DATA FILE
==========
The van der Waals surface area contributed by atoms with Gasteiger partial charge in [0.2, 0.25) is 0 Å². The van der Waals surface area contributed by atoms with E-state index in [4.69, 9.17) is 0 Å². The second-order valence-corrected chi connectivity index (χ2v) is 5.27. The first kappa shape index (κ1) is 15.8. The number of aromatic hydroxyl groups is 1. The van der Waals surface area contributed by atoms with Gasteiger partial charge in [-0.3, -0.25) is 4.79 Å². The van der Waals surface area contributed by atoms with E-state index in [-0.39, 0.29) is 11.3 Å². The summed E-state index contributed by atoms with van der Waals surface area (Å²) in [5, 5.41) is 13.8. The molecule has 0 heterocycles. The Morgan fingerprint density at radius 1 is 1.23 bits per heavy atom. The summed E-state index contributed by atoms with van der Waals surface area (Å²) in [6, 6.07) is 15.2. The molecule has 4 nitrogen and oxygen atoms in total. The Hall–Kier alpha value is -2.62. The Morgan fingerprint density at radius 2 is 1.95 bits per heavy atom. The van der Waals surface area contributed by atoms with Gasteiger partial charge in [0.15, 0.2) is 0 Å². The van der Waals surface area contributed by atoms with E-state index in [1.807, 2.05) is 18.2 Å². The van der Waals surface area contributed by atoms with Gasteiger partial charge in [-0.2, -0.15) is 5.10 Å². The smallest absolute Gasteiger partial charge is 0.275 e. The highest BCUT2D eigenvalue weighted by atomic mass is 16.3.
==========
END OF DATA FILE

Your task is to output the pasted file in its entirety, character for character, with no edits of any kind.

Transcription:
The van der Waals surface area contributed by atoms with Gasteiger partial charge in [0.2, 0.25) is 0 Å². The van der Waals surface area contributed by atoms with E-state index in [4.69, 9.17) is 0 Å². The second-order valence-corrected chi connectivity index (χ2v) is 5.27. The first kappa shape index (κ1) is 15.8. The number of aromatic hydroxyl groups is 1. The van der Waals surface area contributed by atoms with Gasteiger partial charge in [-0.3, -0.25) is 4.79 Å². The van der Waals surface area contributed by atoms with E-state index in [-0.39, 0.29) is 11.3 Å². The summed E-state index contributed by atoms with van der Waals surface area (Å²) in [5, 5.41) is 13.8. The molecule has 0 heterocycles. The Morgan fingerprint density at radius 1 is 1.23 bits per heavy atom. The summed E-state index contributed by atoms with van der Waals surface area (Å²) in [6, 6.07) is 15.2. The molecule has 4 nitrogen and oxygen atoms in total. The Hall–Kier alpha value is -2.62. The Morgan fingerprint density at radius 2 is 1.95 bits per heavy atom. The van der Waals surface area contributed by atoms with Gasteiger partial charge in [0.15, 0.2) is 0 Å². The van der Waals surface area contributed by atoms with E-state index in [1.807, 2.05) is 18.2 Å². The van der Waals surface area contributed by atoms with Gasteiger partial charge in [-0.2, -0.15) is 5.10 Å². The smallest absolute Gasteiger partial charge is 0.275 e. The highest BCUT2D eigenvalue weighted by atomic mass is 16.3.